Pan American Health Organization (PAHO) Director, Dr. Carissa Etienne, says the authorities in member countries must continue instituting all coronavirus (COVID-19) safeguards and protocols until an approved vaccine is available.

This comes against the background of the growing number of COVID-19 cases across the Americas, which she said has risen to nearly 13.5 million, with deaths climbing to over 460,000.

Speaking during PAHO’s COVID-19 digital briefing on Wednesday (September 2), Dr Etienne noted that medical experts globally “are working faster than ever to ensure that we have a safe [and] effective vaccine as soon as possible”.

“Indeed, many vaccines are now in phase-three clinical trials. So, we are hopeful that at least one or more of these will be effective in providing lasting protection against COVID-19… with few or no side effects,” she said.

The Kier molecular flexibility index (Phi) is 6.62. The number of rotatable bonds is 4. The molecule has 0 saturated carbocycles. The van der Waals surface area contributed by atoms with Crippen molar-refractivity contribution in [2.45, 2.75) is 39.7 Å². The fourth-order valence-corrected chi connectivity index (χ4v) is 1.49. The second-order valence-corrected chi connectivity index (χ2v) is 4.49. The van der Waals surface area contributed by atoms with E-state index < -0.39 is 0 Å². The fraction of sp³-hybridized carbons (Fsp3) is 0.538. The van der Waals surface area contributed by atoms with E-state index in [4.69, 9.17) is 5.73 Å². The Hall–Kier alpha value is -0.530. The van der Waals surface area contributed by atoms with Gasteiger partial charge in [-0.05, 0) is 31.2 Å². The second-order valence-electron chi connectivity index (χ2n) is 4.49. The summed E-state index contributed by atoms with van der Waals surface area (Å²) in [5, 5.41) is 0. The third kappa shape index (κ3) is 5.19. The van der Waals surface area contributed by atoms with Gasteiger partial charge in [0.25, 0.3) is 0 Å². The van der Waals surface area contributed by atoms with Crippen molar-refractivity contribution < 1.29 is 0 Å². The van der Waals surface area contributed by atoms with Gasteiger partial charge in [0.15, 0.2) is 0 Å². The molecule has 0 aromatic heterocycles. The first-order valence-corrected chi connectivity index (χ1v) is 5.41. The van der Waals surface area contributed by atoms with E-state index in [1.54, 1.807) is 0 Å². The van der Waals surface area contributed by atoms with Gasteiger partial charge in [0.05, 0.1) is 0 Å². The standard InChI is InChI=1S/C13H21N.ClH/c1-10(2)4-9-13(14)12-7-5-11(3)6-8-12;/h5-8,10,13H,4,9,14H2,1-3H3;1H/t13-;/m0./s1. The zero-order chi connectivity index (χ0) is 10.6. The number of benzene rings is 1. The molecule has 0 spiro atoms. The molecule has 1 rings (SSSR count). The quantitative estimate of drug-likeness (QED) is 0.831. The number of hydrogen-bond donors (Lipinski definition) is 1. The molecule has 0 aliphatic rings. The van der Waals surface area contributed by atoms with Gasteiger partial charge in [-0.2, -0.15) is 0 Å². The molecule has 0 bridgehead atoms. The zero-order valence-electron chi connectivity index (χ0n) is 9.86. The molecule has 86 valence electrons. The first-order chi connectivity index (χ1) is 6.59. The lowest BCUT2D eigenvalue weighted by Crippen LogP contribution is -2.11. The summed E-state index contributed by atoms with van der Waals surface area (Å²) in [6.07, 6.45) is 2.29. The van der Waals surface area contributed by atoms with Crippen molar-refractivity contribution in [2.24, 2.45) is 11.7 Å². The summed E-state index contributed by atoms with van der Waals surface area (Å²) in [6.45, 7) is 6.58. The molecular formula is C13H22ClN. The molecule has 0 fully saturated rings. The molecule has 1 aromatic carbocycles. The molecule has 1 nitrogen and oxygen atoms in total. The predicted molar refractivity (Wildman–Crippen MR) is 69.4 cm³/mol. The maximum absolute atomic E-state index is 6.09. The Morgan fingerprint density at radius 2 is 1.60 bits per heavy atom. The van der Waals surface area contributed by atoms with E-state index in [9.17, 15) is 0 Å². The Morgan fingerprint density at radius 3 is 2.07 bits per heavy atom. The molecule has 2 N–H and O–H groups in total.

Data from PAHO show that approximately 30 of more than 150 vaccines now under development are at the advanced clinical trial stage.

“Thanks to their (medical experts) efforts, we are hopeful that we will be able to reduce what’s often a very long process of years of research, development and regulatory approval… [and] that this can be done within a two-year time frame… or less,” Dr. Etienne said.

She pointed out, however, that “it is too soon to tell” and, as such, “we wait and we hope”.

The PAHO Director argued that “even when we have the vaccine, we will not be able to go back to normal… at least not immediately… since vaccinating an entire population may take some time”.

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“So, for some time, countries will have to continue to test, isolate and treat patients, trace their contacts and institute containment measures from time to time, to avoid a resurgence,” she said.

Additionally, Dr. Etienne said it is incumbent on individuals to adhere to the safeguards and protocols, “[including] keeping our physical distance, wearing a mask, washing hands regularly, and coughing safely away from others”.

“Without doubt, we are facing a unique challenge with a new virus for which we do not yet have a vaccine. We are counting on getting a vaccine as soon as possible, so we can go back to our normal lives. But we need to continue to be patient and… follow the public [safety] measures,” she added.

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